Another blow to Moyo

Zimbabwe’s beleaguered Information Minister, Jonathan Moyo, is facing yet another blow to his faltering career at a time when he is battling for his political life.

Having failed to secure election to the central committee of the ruling Zanu-PF last week, Moyo is now likely to be barred from taking part in the forthcoming primary elections, during which select candidates will be selected to represent the ruling party in next year’s general election.

Zanu-PF has dispatched to provinces new regulations, first mooted in October, that prohibit members with less than five years’ participation in party structures from standing during primaries.

Moyo was on Saturday booted off the central committee for convening the controversial Tsholotsho meeting on November 18, which President Robert Mugabe described as “illegal”, to discuss leadership changes.

Although Moyo had reportedly beaten Bulawayo governor Cain Mathema in the nominations count, Mugabe and the Zanu-PF executive committee brought in Mathema, and he is likely to be the Zanu-PF candidate for Tsholotsho.

Mathema said on Thursday he has “no comment” on the matter.

Official sources say Moyo will almost certainly be left out of the politburo when new appointments are now made. He could also be dropped from the Cabinet.

Moyo’s catalogue of problems, apart from what Mugabe called “clandestine activities”, now includes clashes with senior party officials; abusing taxpayers’ funds to organise music galas and promote the PaxAfro band; and chartering a plane for a private trip using public money.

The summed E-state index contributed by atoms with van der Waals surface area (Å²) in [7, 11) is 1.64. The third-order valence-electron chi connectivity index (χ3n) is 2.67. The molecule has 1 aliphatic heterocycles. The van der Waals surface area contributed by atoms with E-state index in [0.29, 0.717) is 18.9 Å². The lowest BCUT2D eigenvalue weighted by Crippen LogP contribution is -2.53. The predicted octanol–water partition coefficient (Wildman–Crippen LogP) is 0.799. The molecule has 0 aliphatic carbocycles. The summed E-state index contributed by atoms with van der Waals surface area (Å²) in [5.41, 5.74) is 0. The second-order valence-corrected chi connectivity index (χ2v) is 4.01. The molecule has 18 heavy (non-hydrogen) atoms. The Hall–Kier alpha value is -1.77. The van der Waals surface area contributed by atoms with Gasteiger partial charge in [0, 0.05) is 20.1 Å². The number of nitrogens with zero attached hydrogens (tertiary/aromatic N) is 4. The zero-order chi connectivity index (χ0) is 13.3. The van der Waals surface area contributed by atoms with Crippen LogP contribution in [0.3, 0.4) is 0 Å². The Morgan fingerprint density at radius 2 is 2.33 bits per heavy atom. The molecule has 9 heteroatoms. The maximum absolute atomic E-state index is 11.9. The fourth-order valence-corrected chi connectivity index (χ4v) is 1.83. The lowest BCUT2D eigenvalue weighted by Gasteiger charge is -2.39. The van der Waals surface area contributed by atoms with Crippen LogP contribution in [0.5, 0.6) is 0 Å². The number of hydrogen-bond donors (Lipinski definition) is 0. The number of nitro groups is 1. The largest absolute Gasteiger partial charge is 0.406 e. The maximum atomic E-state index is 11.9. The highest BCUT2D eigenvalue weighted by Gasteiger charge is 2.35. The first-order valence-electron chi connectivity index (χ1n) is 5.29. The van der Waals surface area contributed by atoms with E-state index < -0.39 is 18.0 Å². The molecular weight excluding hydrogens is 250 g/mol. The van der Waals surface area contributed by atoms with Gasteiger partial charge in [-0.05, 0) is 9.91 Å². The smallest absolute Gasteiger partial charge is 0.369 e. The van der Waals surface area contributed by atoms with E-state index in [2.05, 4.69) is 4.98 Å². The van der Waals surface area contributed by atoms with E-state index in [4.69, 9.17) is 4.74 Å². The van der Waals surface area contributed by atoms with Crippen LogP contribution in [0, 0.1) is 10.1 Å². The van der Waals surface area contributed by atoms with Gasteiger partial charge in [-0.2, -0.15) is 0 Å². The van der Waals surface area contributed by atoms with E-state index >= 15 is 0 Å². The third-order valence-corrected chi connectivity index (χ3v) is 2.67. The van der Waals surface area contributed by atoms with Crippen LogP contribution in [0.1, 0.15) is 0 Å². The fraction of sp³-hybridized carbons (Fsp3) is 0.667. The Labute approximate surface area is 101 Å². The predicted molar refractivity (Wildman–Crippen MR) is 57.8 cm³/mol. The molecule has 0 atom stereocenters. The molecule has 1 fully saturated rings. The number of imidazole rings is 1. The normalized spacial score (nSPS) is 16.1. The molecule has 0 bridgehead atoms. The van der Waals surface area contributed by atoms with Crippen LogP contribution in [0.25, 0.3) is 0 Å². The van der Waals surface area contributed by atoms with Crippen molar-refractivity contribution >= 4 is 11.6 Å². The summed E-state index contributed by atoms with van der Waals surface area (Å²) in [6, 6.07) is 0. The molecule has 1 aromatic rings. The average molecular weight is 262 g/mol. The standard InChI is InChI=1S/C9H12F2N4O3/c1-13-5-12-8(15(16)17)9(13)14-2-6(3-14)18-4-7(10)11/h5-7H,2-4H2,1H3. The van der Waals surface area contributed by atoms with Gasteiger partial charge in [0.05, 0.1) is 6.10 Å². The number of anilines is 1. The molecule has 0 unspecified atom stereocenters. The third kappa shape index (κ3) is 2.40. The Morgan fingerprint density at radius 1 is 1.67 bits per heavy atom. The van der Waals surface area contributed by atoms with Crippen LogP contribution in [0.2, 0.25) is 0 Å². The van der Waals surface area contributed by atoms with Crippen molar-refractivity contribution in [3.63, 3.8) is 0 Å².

He is also under pressure to account for an avalanche of “donations”, mostly in rural Tsholotsho. His attacks on Matabeleland North governor Obert Mpofu and his remarks that accusations about the Tsholotsho meeting were “ugly lies” and “pure fiction” have landed him in further trouble.

Zanu-PF’s deputy national commissar, Sikhanyiso Ndlovu, said on Thursday that his party has sent out the new benchmarks for the primaries.

“We adopted recommendations of the central committee, and the guidelines we have sent to the provinces. They stipulate that party members contesting primary elections should have been in the structures for five years or more,” Ndlovu said. “That politburo decision was accepted by everyone.”

Zanu-PF chairperson John Nkomo, who is part of the presidium, on Thursday said: “The regulations are part and parcel of our vetting processes and they apply as and when the situation arises.”

Moyo, who has declared his interest in standing in Tsholotsho, only joined Zanu-PF in 2000 after the rejection of a government-sponsored draft Constitution. Before that, he was a fierce critic of Mugabe and his government.

In 1999, Moyo accused Mugabe of having a tendency of “shooting himself in the foot” and as a result had actually become a “national problem”. Moyo attended the 1999 Zanu-PF congress as an “observer” and slammed the ruling party afterwards for discussing irrelevant issues.

But a few months later, he became Zanu-PF “campaign manager” ahead of the 2000 parliamentary election after a stint as spokesperson for the Constitutional Commission.—Zimbabwe Independent

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